Build without skip bins
Reducing waste is a challenge for any house project especially as the building industry is still geared towards landfill – contributing almost 40 per cent of Australia’s overall waste. But, as owner-builder Greg O’Byrne found, he could all but eliminate landfill and even went without a skip bin when constructing his sustainable home.
We have all seen it before: a house under construction in a new sub-division or an intriguing renovation underway, but in the foreground is an overflowing skip bin. In it are offcuts of newly manufactured materials, demolished materials screaming out to explain their history and choc milk cartons, partially covered with a dried layer of waste concrete and tile grout. It’s an all too familiar sight and unfortunately, a largely under-considered step in the big picture of building.
How to avoid skip bins
We are nearing the end of our own building project in a small one-way street in inner Fremantle. Our challenge was to build a sustainable house in a long established urban environment. The first considerations about our waste were: “Where are we going to fit a skip bin?” followed by “What sort of things are we going to need to put in our skip bin?”. With these questions presented, we set about affirming our ethos on waste. By deciding to incorporate waste minimisation wholly into our project, we found we didn’t need a skip bin at all.
First, there was a need to remove the old house from the block. We sourced multiple quotes from demolition contractors to do this job but their prices were based on profits made from salvaged materials. We were sure there was greater value in our old house for us, so we decided to do the majority of the demolition ourselves.
We salvaged about 7m3 of jarrah timber, a house-worth of red bricks, weatherboards, large locally quarried limestone footing blocks, concrete pavers and old fittings like doors, bathtub and basins. Our ethos to recycle was encouraged by the desire to embody the character of the old house into our new one; there’s no better way to do that than with salvaged pieces of the old house.
Waste as commodity
Looking at waste as a commodity is one of the best ways to begin dealing with it. We have all heard of the reduce, re-use and recycle adage. All building projects, including ours, need new materials and lots of them. Reducing excess ‘off-cut’ material accumulation, or creating less waste is probably one of the best prongs on the fork to tackle, and most certainly has the biggest impact. This approach can certainly save money in a project’s cost (most commonly borne by the owner). However, the volume of waste and how well it is managed will depend on the extent of your involvement and the commitment of any builders or contractors.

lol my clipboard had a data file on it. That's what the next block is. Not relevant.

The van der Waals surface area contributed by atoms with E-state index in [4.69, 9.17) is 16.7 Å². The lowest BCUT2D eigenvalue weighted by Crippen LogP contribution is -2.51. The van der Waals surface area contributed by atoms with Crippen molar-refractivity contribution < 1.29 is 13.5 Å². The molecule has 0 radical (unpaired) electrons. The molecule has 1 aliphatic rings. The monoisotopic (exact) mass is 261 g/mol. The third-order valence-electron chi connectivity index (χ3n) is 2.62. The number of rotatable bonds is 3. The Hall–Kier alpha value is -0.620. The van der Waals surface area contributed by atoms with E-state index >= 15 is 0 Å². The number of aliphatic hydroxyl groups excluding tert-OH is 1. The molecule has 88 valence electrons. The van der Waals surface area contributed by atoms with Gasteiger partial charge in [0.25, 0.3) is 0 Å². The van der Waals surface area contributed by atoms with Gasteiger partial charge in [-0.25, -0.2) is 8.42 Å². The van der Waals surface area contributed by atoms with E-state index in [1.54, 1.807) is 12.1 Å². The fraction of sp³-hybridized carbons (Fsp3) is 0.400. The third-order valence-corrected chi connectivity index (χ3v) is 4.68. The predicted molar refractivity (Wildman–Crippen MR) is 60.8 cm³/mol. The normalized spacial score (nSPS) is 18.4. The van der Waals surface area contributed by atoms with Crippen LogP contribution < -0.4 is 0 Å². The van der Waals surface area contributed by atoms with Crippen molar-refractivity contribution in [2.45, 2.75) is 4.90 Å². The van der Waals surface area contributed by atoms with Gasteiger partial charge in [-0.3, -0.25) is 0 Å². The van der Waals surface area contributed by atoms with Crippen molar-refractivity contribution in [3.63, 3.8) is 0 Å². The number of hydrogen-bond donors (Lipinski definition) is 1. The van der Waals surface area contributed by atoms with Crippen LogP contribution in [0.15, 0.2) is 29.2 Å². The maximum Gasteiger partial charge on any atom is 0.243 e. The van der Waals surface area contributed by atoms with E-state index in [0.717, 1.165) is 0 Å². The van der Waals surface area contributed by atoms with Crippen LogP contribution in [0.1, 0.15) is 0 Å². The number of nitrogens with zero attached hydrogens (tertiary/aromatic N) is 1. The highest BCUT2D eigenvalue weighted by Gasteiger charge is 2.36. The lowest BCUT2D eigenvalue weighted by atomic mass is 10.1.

Accurate material orders
Most worksite skip bins contain brand new materials and this seems totally cost-ineffective, particularly to the owner, not to mention their short lifecycle before appearing in landfill. If you are ordering materials for a project, take the time to accurately calculate what is required. If you are unsure how much you need, under order, but be prepared to get a ‘little extra’ at a later stage. This sort of effort saves having to pay for something that you may end up also paying to get rid of later.
We all agree that junk is junk, but it is worth considering that we are not all the same. Some people see value in objects or items that others don’t. The only difference in the junk’s potential is the imagination devoted to it. We re-used our old earthenware sewer pipes by crushing them with a hammer and adding them to the concrete mix when pouring our exposed concrete floor. The results look great and tell a story, while they could’ve otherwise been in landfill.
There is an ever-growing number of people using re-purposed or up-cycled materials, particularly for construction purposes and there are great savings (and amazing results) to be achieved by doing so. Be willing to be flexible with the outcome of the final product. This may require close working relationships with your architect or structural engineer. It’s much savvier to acquire materials you love and shape them into your project than picture something you like and try to find the perfect materials at a reasonable price.
Our project would not have been what it is without the wonders of the inter-web. Countless items, from broken bricks, floorboards, scaffolding, laser level, brick saw and a ute were bought and sold through platforms like Gumtree. Rather than disposing of it when you are finished, consider if someone else may have a use for it, even if you think it’s worthless. It can’t go in the skip bin if you don’t have one.
Acquired for free, our 70m2 of temporary chipboard flooring was passed on two years later, largely unchanged, to a growing family building a bedroom extension, avoiding the bin on more than two occasions.
We did use a wheelie bin
But what about building site waste? Cement bags, brick pallet banding and all that cardboard packaging. How did we manage to do it on our project site? What waste there was, created daily, was sorted and stored in several designated areas at the end of the day.
Each week we had a budget of one council-collected wheelie bin and (unfortunately still the case in our suburb) one recycling bin per fortnight. We got really good at compressing, compacting and being efficient about loading these bins in a calculated manner, putting in them only what was absolutely necessary.
Waste management pays off
A skip bin on a building site seems more often than not to be an excuse to ignore or neglect the responsibilities of good waste management. Consider what it’s actually going to be used for and ask yourself (and your builder) if it is really necessary. Like us, you may be surprised to find you can manage without one.